New issue

Have a question about this project? Sign up for a free GitHub account to open an issue and contact its maintainers and the community.

By clicking “Sign up for GitHub”, you agree to our terms of service and privacy statement. We’ll occasionally send you account related emails.

Already on GitHub? Sign in to your account

Inserting non JSON serializable object corrupts database #89

Closed
danlamanna opened this Issue Jan 9, 2016 · 3 comments

Comments

3 participants
@danlamanna

danlamanna commented Jan 9, 2016

I would consider this a pretty severe issue as it corrupts the database on unexpected user input. I would instead expect this to act as defensive as possible.

Example code:

from tinydb import TinyDB

db = TinyDB('some-db.json')

db.insert({'foo': 'bar'})
db.insert({'bar': set([1])})

Results in the following in some-db.json:
{"_default": {"1": {"foo": "bar"}, "2": {"bar":

This is the traceback:

Traceback (most recent call last):
  File "test-tinydb.py", line 6, in <module>
    db.insert({'bar': set([1])})
  File "/usr/lib/python2.7/site-packages/tinydb/database.py", line 299, in insert
    self._write(data)
  File "/usr/lib/python2.7/site-packages/tinydb/database.py", line 266, in _write
    self._storage.write(values)
  File "/usr/lib/python2.7/site-packages/tinydb/database.py", line 45, in write
    self._storage.write(data)
  File "/usr/lib/python2.7/site-packages/tinydb/storages.py", line 105, in write
    json.dump(data, self._handle, **self.kwargs)
  File "/usr/lib64/python2.7/json/__init__.py", line 189, in dump
    for chunk in iterable:
  File "/usr/lib64/python2.7/json/encoder.py", line 434, in _iterencode
    for chunk in _iterencode_dict(o, _current_indent_level):
  File "/usr/lib64/python2.7/json/encoder.py", line 408, in _iterencode_dict
    for chunk in chunks:
  File "/usr/lib64/python2.7/json/encoder.py", line 408, in _iterencode_dict
    for chunk in chunks:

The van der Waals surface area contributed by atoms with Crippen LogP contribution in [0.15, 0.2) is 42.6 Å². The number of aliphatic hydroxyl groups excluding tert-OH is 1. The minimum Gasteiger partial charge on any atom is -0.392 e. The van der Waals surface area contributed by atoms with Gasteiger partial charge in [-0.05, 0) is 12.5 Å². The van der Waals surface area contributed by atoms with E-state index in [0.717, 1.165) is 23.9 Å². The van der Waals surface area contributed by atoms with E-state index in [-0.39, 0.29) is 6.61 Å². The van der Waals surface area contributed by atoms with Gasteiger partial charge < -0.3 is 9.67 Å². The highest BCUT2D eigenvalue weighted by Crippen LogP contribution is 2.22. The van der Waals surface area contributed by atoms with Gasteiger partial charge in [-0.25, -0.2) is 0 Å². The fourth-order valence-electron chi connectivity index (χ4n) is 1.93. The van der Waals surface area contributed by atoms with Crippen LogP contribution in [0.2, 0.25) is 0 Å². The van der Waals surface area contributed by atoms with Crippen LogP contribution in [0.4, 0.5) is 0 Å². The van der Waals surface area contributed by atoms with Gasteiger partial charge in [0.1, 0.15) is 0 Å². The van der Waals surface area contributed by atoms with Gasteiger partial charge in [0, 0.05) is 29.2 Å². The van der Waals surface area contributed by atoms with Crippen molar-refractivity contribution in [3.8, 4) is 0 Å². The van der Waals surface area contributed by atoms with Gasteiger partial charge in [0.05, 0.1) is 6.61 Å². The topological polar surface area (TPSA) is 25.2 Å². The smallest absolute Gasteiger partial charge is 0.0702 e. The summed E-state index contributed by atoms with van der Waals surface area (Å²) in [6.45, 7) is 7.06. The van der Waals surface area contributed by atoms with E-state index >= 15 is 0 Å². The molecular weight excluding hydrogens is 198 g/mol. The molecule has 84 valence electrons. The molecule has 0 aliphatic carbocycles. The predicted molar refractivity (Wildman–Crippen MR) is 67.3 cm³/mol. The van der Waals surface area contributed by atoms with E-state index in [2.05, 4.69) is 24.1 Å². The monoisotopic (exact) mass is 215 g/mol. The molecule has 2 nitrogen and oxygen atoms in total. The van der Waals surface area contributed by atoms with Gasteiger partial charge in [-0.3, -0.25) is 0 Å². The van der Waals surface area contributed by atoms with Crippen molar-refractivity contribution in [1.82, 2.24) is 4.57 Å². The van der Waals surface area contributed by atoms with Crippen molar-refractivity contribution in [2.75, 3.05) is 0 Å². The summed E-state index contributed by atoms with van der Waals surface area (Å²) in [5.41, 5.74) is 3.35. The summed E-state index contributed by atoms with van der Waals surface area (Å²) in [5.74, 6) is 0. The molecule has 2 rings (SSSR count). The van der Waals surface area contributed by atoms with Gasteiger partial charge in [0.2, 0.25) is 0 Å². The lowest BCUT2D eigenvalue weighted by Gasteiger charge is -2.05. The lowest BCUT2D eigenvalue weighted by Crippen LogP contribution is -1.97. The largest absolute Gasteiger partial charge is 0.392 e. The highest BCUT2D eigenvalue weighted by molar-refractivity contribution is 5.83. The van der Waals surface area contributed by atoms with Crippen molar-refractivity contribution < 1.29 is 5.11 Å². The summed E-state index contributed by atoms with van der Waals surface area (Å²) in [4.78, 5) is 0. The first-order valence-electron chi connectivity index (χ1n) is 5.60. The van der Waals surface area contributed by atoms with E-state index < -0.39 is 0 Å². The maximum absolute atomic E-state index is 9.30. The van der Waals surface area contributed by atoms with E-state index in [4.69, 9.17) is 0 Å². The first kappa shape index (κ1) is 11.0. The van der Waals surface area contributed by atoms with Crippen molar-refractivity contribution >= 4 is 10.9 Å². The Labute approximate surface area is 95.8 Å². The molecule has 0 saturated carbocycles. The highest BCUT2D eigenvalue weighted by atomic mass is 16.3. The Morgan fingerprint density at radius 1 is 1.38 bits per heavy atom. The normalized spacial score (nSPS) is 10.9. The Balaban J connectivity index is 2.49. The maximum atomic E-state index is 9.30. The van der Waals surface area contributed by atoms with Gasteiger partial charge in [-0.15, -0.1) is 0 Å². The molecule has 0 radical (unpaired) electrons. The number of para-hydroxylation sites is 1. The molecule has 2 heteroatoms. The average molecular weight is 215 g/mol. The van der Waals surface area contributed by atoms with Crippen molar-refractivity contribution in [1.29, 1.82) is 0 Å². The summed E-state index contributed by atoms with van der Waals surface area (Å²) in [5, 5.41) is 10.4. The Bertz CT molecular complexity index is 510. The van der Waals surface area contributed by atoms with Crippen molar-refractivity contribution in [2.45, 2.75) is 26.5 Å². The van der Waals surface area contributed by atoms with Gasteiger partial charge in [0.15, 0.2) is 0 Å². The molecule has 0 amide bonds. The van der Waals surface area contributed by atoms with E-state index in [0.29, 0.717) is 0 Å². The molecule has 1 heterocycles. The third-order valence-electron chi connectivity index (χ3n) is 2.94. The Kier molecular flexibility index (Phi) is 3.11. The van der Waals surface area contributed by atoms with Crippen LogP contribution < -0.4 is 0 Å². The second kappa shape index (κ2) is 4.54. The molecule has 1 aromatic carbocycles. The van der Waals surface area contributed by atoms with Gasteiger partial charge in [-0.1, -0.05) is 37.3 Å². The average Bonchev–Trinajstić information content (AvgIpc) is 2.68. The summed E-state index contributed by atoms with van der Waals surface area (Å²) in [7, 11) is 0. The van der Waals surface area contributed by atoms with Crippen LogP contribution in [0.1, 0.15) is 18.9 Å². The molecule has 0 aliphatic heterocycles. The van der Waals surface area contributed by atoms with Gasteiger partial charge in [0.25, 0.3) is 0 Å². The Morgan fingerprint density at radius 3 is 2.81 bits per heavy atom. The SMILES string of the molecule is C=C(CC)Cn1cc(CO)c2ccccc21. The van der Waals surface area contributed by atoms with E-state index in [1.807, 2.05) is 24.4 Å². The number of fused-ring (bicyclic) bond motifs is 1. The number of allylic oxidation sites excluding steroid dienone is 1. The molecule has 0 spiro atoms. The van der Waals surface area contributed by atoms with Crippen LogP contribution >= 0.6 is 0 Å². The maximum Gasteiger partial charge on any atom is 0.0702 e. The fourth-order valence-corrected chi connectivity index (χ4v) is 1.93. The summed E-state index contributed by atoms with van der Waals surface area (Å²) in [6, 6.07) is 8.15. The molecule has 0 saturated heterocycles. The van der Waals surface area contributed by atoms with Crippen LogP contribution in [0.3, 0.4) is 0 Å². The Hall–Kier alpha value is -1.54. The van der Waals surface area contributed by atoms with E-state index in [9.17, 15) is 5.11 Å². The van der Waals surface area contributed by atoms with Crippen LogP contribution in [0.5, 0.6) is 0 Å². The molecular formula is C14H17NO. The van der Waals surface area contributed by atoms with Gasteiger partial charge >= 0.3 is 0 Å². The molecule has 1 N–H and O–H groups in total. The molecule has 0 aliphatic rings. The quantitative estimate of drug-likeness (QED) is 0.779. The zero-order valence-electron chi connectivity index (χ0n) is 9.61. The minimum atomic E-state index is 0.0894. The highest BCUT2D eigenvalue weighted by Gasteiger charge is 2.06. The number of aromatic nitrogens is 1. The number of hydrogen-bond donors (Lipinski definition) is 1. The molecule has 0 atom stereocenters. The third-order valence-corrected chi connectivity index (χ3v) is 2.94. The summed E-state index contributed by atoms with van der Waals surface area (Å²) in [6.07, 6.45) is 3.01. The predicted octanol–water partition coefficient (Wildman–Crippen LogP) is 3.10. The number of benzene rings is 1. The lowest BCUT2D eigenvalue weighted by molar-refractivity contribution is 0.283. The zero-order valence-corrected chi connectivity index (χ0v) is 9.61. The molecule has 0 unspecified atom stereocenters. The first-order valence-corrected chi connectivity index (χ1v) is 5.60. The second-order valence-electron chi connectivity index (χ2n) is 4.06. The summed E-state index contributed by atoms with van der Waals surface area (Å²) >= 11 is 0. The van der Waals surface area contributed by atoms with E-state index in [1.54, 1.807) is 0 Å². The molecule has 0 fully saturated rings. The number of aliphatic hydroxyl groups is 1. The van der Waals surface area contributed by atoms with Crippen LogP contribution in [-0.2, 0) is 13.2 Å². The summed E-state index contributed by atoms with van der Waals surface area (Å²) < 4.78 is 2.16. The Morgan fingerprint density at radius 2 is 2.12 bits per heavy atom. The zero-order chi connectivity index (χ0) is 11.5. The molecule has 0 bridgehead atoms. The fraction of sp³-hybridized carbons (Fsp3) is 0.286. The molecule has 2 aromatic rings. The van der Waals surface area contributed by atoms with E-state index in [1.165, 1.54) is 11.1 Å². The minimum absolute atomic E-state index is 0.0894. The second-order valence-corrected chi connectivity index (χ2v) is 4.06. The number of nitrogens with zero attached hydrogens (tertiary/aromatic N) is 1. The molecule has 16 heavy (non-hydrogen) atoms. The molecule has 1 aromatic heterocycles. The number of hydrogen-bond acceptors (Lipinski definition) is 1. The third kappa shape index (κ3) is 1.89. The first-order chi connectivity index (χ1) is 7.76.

File "/usr/lib64/python2.7/json/encoder.py", line 408, in _iterencode_dict
    for chunk in chunks:
  File "/usr/lib64/python2.7/json/encoder.py", line 442, in _iterencode
    o = _default(o)
  File "/usr/lib64/python2.7/json/encoder.py", line 184, in default
    raise TypeError(repr(o) + " is not JSON serializable")
TypeError: set([1]) is not JSON serializable

This was on a linux box running python 2.7.10 and tinydb 3.1.0.

@msiemens msiemens closed this in 7ad6793 Jan 9, 2016

@msiemens

This comment has been minimized.

Show comment
Hide comment
@msiemens

msiemens Jan 9, 2016

Owner

Thanks for reporting this problem.

As far as I can see, the main problem was, that serialization and file access were interleaved (due to using json.dump(obj, fh)). If this failed with an exception, the file was left in a broken state. Now I the JSON serialization is separate from the file system access. This imposes a slightly larger memory consumption as the serialized string has to be stored in memory instead of writing it to the file handle on the go.

Owner

msiemens commented Jan 9, 2016

Thanks for reporting this problem.

As far as I can see, the main problem was, that serialization and file access were interleaved (due to using json.dump(obj, fh)). If this failed with an exception, the file was left in a broken state. Now I the JSON serialization is separate from the file system access. This imposes a slightly larger memory consumption as the serialized string has to be stored in memory instead of writing it to the file handle on the go.

@eugene-eeo

This comment has been minimized.

Show comment
Hide comment
@eugene-eeo

eugene-eeo Jan 10, 2016

Contributor

@msiemens another solution is atomic file writes- write to another temporary file then rename that file to the original file. This is atomic because the move operation in windows and *nix is guaranteed to be atomic. Example:

import os
import json
from tempfile import mkstemp

fd, path = mkstemp()
with os.fdopen(fd, 'w') as fp:
    json.dump(data, fp)
os.rename(path, real_database_filename)

See:

Contributor

eugene-eeo commented Jan 10, 2016

@msiemens another solution is atomic file writes- write to another temporary file then rename that file to the original file. This is atomic because the move operation in windows and *nix is guaranteed to be atomic. Example:

import os
import json
from tempfile import mkstemp

fd, path = mkstemp()
with os.fdopen(fd, 'w') as fp:
    json.dump(data, fp)
os.rename(path, real_database_filename)

See:

@msiemens

This comment has been minimized.

Show comment
Hide comment
@msiemens

msiemens Jan 11, 2016

Owner

@eugene-eeo That's certainly a possible solution. But I think it complicates the matter more than needed (here's an insightful article on atomic writes from MSDN: http://blogs.msdn.com/b/adioltean/archive/2005/12/28/507866.aspx). I'll keep this solution in mind, in case I might need it somewhere else.

Owner

msiemens commented Jan 11, 2016

@eugene-eeo That's certainly a possible solution. But I think it complicates the matter more than needed (here's an insightful article on atomic writes from MSDN: http://blogs.msdn.com/b/adioltean/archive/2005/12/28/507866.aspx). I'll keep this solution in mind, in case I might need it somewhere else.

Sign up for free to join this conversation on GitHub. Already have an account? Sign in to comment